Let me hit my head on my desk for just a second. Okay, thanks, and we're back. Rep. Amash does not want the federal government involved in marriage equality, but my guess is if we dug a little deeper, we'd find a tattoo on his ass that reads "State's Rights!" Oh, and he wants the feds out of the gun argument. His reasoning is: even though he doesn't believe this government or any government would ever really attack the citizens of this country, we need guns so we can totally defend ourselves against the finest military on the planet. Surface to air missile zinging towards your house? Well, shit, Bubba, whip out that Bushmaster!

While I think it's nifty that Justin Amash sees himself as the newest libertarian hero, we don't need what he's selling. We don't need any politician who doesn't understand science, truth, medicine and facts. The facts are contraception prevents abortion, because (OH MY GOD) contraception prevents pregnancy. Now I know there are some really crazy people on the right who think contraception turns our wombs into tiny graveyards, and those people need help. As to the gun argument-in a poll released today, 60% of Americans favor stronger gun regulation. You know who else favored regulation when it came to firearms? Our forefathers.

Contraception prevents abortions. We need stronger gun laws. DOMA should be overturned, but not just so states can discriminate all on their own. Justin Amash is just a new version of the old lie. And people aren't buying it anymore.

Thanks to Raw Story and NBC.

Tuesday, April 2, 2013

The economics professor who hates women

Image from joethepeacock.blogspot.com

Steven Landsburg is an economics professor at the University of Rochester who is gaining nationwide rebuke for a blog piece he wrote in March. The piece, entitled "Censorship, Environmentalism and Steubenville," was featured by Gawker on Monday, picked up by Huffington Post and has been causing outrage for two days. In the piece, Mr. Landsburg asks "As long as I'm safely unconscious and therefore shielded from the costs of an assault, why shouldn't the rest of the world (or more specifically my attackers) be allowed to reap the benefits?"

Mr. Landsburg tries to draw a parallel between a fictional character who "just hates the idea that someone, somewhere might be altering the natural state of a wilderness area" and the rape victim in Steubenville, Ohio. His rationale for this argument is "The Steubenville rape victim, according to all the accounts I've read, was not even aware that she'd been sexually assaulted until she learned about it from the Internet some days later." He then goes on to compare being raped to the photons that "penetrate his body" every time someone turns on a porch light.

Now, in case you think this is an isolated incident, let me share another blog piece written by Steven Landsburg about Sandra Fluke. Mr. Landsburg was a bit perturbed by the language used by Rush Limbaugh against Ms. Fluke. Not because it was deeply offensive, wrong and misogynistic, but because it didn't go far enough. 

"There's one place where I part company with Rush, though: He wants to brand Ms. Fluke a 'slut' because, he says, she's demanding to be paid for sex. There are two things wrong here. First the word 'slut' connotes (to me at least) precisely the sort of joyous enthusiasm that would render payment superfluous. A far better word might have been 'prostitute' (or a five-letter synonym therefor), but that's still wrong because Ms. Fluke is not in fact demanding to be paid for sex. (Not there there's anything wrong with that.) She will, as I understand it, be having sex whether she gets paid or not. Her demand is to be paid. The right word for that is something much closer to 'extortionist.' Or better yet, 'extortionist with an overweening sense of entitlement.' Is there a single word for that?"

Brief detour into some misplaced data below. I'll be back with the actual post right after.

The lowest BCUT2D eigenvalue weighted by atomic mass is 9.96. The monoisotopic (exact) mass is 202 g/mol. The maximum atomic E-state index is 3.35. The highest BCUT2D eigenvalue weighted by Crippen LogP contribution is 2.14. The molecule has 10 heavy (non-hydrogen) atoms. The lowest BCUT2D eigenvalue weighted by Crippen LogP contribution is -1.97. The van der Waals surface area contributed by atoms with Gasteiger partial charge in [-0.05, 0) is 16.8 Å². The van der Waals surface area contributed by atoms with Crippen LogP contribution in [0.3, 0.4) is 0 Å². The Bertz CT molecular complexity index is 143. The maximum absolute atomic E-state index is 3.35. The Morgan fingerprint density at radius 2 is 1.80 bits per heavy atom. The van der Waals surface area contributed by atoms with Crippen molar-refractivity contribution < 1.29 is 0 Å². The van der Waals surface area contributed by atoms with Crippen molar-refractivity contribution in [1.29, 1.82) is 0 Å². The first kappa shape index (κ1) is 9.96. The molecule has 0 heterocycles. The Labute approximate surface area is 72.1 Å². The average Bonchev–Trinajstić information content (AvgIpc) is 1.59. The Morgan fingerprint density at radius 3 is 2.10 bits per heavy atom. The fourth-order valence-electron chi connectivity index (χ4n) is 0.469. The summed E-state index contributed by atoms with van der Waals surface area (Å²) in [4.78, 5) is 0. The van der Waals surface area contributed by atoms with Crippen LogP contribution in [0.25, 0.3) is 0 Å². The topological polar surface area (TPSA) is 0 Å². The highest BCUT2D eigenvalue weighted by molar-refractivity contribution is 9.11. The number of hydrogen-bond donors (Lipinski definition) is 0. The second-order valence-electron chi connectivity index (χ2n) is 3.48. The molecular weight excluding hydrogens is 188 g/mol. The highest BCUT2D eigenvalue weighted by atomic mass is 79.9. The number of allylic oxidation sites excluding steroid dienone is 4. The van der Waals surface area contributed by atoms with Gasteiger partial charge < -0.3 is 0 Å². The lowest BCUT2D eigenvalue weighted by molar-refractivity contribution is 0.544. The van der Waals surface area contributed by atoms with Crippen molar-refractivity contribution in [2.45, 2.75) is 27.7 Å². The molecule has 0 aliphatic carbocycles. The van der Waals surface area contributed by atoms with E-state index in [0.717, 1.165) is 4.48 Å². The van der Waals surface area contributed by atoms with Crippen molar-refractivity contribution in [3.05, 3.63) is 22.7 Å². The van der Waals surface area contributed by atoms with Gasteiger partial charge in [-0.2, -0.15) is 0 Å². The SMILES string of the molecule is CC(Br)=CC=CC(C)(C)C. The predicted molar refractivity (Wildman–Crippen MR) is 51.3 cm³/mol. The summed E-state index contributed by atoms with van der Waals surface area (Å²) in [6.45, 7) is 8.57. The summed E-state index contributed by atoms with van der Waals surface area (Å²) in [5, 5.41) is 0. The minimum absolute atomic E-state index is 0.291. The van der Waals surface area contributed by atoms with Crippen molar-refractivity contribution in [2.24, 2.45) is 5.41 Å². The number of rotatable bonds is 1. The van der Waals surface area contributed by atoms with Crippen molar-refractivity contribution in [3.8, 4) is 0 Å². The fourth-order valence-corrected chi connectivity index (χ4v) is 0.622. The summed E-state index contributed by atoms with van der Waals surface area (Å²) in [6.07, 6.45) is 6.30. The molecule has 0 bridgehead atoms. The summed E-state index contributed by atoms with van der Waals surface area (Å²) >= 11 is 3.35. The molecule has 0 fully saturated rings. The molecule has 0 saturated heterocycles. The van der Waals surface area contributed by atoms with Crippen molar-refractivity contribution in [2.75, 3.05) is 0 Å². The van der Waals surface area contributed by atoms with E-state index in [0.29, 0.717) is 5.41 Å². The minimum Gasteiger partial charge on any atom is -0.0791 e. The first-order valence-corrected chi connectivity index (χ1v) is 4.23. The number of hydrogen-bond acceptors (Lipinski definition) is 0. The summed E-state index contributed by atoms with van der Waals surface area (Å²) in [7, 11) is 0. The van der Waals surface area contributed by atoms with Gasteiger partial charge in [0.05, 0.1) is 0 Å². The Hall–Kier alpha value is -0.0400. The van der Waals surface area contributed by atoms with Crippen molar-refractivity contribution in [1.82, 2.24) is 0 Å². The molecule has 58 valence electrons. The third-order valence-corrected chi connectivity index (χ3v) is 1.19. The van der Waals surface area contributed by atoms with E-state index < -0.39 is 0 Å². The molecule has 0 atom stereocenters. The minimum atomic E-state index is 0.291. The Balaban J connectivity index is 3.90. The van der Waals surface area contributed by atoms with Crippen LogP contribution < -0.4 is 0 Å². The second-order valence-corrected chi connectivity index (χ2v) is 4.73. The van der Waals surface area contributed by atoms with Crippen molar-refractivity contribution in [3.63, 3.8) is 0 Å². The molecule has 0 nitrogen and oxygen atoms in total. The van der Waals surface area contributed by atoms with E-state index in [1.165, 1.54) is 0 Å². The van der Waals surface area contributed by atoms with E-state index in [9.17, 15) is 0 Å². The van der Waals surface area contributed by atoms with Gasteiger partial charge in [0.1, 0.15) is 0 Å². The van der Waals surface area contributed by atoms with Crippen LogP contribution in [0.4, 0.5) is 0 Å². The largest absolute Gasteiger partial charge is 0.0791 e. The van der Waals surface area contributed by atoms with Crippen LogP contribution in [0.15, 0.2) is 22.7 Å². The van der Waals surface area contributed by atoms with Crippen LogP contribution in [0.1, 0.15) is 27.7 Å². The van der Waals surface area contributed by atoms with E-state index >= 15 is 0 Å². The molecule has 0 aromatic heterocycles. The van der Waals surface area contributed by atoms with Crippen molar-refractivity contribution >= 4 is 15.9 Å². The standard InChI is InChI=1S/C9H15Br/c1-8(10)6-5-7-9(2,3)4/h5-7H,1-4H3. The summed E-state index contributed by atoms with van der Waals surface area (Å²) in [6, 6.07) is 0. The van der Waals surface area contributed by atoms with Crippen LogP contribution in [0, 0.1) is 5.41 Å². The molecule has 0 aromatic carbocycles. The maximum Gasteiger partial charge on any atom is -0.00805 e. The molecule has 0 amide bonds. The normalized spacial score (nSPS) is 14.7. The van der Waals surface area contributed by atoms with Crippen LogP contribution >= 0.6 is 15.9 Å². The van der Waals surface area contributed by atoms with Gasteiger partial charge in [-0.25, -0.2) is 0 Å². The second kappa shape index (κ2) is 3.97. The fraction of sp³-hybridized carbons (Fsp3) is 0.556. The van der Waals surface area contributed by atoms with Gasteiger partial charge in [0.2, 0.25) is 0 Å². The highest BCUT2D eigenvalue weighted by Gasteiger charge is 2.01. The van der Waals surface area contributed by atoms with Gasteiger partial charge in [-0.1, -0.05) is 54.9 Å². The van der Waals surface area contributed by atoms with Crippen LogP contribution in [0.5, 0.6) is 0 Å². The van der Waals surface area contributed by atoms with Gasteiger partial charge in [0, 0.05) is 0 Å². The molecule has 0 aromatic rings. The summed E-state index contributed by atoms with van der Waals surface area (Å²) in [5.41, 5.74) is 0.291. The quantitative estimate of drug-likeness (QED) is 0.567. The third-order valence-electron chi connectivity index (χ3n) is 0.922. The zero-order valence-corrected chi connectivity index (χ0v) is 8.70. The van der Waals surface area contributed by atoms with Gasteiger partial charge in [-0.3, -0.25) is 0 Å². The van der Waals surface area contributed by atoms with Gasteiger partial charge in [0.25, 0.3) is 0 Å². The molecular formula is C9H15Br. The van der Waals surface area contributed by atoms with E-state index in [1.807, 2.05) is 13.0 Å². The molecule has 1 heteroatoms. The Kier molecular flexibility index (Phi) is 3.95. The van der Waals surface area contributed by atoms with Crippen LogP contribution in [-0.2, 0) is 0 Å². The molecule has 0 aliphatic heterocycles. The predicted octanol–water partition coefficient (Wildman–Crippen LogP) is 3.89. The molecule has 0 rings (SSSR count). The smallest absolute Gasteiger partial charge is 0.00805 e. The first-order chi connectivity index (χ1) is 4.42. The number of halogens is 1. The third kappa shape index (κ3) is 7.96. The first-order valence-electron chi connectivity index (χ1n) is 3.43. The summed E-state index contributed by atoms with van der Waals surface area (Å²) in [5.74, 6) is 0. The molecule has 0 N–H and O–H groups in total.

After Steven Landsburg latest blog began seeing the light of day outside New York State, the University of Rochester issued a non-apology worthy of Todd Akin.

"The University is committed to the academic freedom of our faculty and students. Their views are their own; they do not speak for the University.

In his personal blog, Professor Landsburg poses some hypothetical questions about an unconscious rape victim. He asks whether such rapes should be illegal. The University's answer is that rape is abhorrent. It is and should be a crime.

Sexual violence is a concern on campuses across the nation. The University works very hard to combat sexual violence and to promote a culture of mutual respect."

A culture of mutual respect. One of their professors was peeved that Rush Limbaugh used the wrong word to attack a law student and mused about the legality of raping someone while they were unresponsive. That does not seem like a "culture of mutual respect," that seems like rape culture. Mr. Landsburg should have been fired after his blog attacking Sandra Fluke, but he wasn't. He should be fired now, after his most recent foray into misogyny, but he won't be. Just like the professor who wrote on his blog that the massacre at Sandy Hook may not have ever really happened, it seems that college educators can get away with writing anything as long as they conveniently leave out the name of their employer.

If you would like to contact the University of Rochester and let them know what you think of Steven Landsburg's misogyny, the contact information is listed below. Thanks to Huffington Post, Gawker and Steven Landsburg's blog for contributions to this article.

Steven Landsburg's press contact is Susan Hagen and she can be reached at (585) 276-4061.

University of Rochester contacts: jenna.wernert@rochester.edu or arianna.dorschel@rochester.edu.

Office of the Dean, Richard Feldman: (585) 273-5001 or you may email his executive assistant at myra.henry@rochester.edu.